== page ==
Koh Samui Airport

In 1971 two tourists arrived on Thailand’s third-largest island via a coconut boat from Bangkok and stumbled upon paradise – white-sand beaches with palms blowing in the wind an...

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In 1971 two tourists arrived on Thailand’s third-largest island via a coconut boat from Bangkok and stumbled upon paradise – white-sand beaches with palms blowing in the wind and clear green seas sparkling in the sunlight, against a picture-perfect background of lush green hills and brown roads interspersed with rough wooden structures.

Ko Samui (or Koh Samui, Thai: เกาะสมุย, Thai pronunciation: ), or often simply Samui as it is referred to by locals, is an island off the east coast of the Kra Isthmus in Thailand. It is located close to the mainland town of Surat Thani in Surat Thani Province. It is Thailand's third largest island after Phuket and Ko Chang, with an area of 228.7 km2 and a population of over 62,000 attracting 1.5 million tourists per year. Ko Samui has abundant natural resources, white sandy beaches, coral reefs and coconut trees. It is part of Mu Ko Samui.

Samui's weather patterns are a little different from the rest of Thailand. In April through September, when most of the country has its monsoon, Samui stays fairly dry, but from October to December, it's wet in Samui and drier elsewhere. The driest season is from January to March.

Language:Siamese, Central Thai

Timezone:UTC+07:00

At Wat Samret, near Th Ban Hua, you can see a typical Mandalay sitting Buddha carved from solid marble – a common sight in India and northern Thailand, but not so common in the south.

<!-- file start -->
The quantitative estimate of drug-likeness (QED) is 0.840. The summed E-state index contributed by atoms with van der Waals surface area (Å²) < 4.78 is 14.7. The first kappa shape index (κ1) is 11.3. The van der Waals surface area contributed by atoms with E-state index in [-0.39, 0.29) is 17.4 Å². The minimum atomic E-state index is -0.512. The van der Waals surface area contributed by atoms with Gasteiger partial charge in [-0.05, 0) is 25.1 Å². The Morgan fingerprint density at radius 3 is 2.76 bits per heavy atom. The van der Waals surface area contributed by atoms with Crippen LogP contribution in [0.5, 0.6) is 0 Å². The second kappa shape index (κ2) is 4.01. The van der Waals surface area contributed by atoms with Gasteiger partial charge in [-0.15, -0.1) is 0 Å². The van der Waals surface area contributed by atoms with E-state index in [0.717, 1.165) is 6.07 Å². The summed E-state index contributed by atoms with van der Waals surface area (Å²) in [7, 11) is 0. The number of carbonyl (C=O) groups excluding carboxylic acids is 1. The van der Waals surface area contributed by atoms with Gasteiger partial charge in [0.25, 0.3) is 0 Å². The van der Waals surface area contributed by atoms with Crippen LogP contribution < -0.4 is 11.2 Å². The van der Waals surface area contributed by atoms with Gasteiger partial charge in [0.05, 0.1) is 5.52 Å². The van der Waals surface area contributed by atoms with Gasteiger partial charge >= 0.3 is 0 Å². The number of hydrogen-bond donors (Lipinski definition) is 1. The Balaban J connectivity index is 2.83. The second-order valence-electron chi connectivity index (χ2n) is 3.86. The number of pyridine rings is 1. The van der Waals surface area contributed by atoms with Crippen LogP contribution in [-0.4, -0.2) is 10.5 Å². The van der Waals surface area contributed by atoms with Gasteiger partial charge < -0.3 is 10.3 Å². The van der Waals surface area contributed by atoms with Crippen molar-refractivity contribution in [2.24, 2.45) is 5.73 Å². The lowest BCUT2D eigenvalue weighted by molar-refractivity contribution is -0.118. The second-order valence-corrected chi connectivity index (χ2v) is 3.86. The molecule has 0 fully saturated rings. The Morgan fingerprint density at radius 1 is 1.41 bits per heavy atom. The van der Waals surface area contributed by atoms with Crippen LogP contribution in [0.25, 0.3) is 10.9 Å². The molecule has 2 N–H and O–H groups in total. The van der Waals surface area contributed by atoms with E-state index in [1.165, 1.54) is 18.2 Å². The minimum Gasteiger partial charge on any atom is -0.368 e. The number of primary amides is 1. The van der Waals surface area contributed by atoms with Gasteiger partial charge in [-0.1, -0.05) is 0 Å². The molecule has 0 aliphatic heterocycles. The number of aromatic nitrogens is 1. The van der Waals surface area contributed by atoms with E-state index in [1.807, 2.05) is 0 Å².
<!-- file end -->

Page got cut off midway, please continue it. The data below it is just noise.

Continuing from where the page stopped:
Make a spa date with Kamalaya so you can sneak a peek at this decades old cave temple built by local monks for meditation. Temple caves are a vital part of the forest temple tradition in Thailand and in the past, monks have lived inside the cave as med...

The largest cove following Ao Thong Sai has several names, but the beach is generally known as Hat Choeng Mon. It's clean, hushed and recommended for families or for those who don't need nightlife and a variety of restaurants (these can be found at nea...

This little temple has several large attractions: three gigantic depictions of Buddha set in a man-made lake. The centrepiece is an 18-armed Hindu-style Buddha next to a lotus blossom and a fat, Chinese-style Buddha. Considered an act of merit, Thai Bu...

By the light of the harsh daytime sun, Chaweng Lake is an example of everything that is wrong with Samui. The public park is poorly maintained, half constructed and devoid of shade. But come sunset, it springs to life – ordinary Thai life, that is – wi...

This temple is the island’s most famous temple for its mummified monk on display. The mummy sits upright in a glass casket and devotees offer it flowers and incense. The mummy is in fact the body of a very revered former abbot of the temple who was als...

Hin Lat Falls is worth visiting if you're waiting in town for a boat back to the mainland. Catch a sǎwngthǎew south 2km and get off after the 7-Eleven, then walk 2km or so south of town on the main road and turn left at the first major intersection. Go...

Popularised by its role as home to a utopian beach society in the movie version of Alex Garland's novel The Beach, Ang Thong National Marine Park is made up of an archipelago of about 40 small islands combining sheer limestone cliffs, hidden lagoons, w...

Chaweng Beach is the major beach on Ko Samui and one that has developed tremendously since the early 1990s. Just 20 years ago the beach was home to just a sprinkle of wooden bungalows but now the place is swamped with hotels, Italian pizzerias, Irish p...